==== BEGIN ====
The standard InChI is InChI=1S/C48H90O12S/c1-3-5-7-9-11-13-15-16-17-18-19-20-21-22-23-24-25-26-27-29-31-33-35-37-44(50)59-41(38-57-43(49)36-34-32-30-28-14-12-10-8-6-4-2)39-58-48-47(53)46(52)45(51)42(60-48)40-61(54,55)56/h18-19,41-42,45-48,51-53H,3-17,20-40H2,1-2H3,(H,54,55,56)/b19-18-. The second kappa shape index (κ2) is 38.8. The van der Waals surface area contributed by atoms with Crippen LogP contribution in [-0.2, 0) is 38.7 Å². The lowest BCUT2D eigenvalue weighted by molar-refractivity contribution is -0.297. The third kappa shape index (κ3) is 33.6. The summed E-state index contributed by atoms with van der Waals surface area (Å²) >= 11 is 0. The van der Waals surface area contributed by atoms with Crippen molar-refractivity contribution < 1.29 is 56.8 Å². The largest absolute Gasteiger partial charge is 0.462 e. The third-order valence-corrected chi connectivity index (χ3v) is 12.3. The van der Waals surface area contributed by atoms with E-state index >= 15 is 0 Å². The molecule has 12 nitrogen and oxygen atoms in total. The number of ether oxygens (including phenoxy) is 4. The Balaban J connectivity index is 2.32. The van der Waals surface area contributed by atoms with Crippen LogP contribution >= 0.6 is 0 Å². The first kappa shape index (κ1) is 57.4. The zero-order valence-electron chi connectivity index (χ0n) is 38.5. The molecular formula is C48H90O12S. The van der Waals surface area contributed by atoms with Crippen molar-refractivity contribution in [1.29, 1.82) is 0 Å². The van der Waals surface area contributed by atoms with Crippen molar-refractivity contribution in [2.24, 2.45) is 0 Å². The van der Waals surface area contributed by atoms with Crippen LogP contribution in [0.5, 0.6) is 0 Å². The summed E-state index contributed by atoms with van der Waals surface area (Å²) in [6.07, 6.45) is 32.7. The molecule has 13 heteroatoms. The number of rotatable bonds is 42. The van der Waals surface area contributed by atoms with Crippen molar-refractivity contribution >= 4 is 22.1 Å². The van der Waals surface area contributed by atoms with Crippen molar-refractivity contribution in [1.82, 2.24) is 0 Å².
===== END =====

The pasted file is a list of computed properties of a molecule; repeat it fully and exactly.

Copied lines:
The standard InChI is InChI=1S/C48H90O12S/c1-3-5-7-9-11-13-15-16-17-18-19-20-21-22-23-24-25-26-27-29-31-33-35-37-44(50)59-41(38-57-43(49)36-34-32-30-28-14-12-10-8-6-4-2)39-58-48-47(53)46(52)45(51)42(60-48)40-61(54,55)56/h18-19,41-42,45-48,51-53H,3-17,20-40H2,1-2H3,(H,54,55,56)/b19-18-. The second kappa shape index (κ2) is 38.8. The van der Waals surface area contributed by atoms with Crippen LogP contribution in [-0.2, 0) is 38.7 Å². The lowest BCUT2D eigenvalue weighted by molar-refractivity contribution is -0.297. The third kappa shape index (κ3) is 33.6. The summed E-state index contributed by atoms with van der Waals surface area (Å²) >= 11 is 0. The van der Waals surface area contributed by atoms with Crippen molar-refractivity contribution < 1.29 is 56.8 Å². The largest absolute Gasteiger partial charge is 0.462 e. The third-order valence-corrected chi connectivity index (χ3v) is 12.3. The van der Waals surface area contributed by atoms with E-state index >= 15 is 0 Å². The molecule has 12 nitrogen and oxygen atoms in total. The number of ether oxygens (including phenoxy) is 4. The Balaban J connectivity index is 2.32. The van der Waals surface area contributed by atoms with Crippen LogP contribution >= 0.6 is 0 Å². The first kappa shape index (κ1) is 57.4. The zero-order valence-electron chi connectivity index (χ0n) is 38.5. The molecular formula is C48H90O12S. The van der Waals surface area contributed by atoms with Crippen molar-refractivity contribution in [1.29, 1.82) is 0 Å². The van der Waals surface area contributed by atoms with Crippen molar-refractivity contribution in [2.24, 2.45) is 0 Å². The van der Waals surface area contributed by atoms with Crippen LogP contribution in [0.5, 0.6) is 0 Å². The summed E-state index contributed by atoms with van der Waals surface area (Å²) in [6.07, 6.45) is 32.7. The molecule has 13 heteroatoms. The number of rotatable bonds is 42. The van der Waals surface area contributed by atoms with Crippen molar-refractivity contribution >= 4 is 22.1 Å². The van der Waals surface area contributed by atoms with Crippen molar-refractivity contribution in [1.82, 2.24) is 0 Å².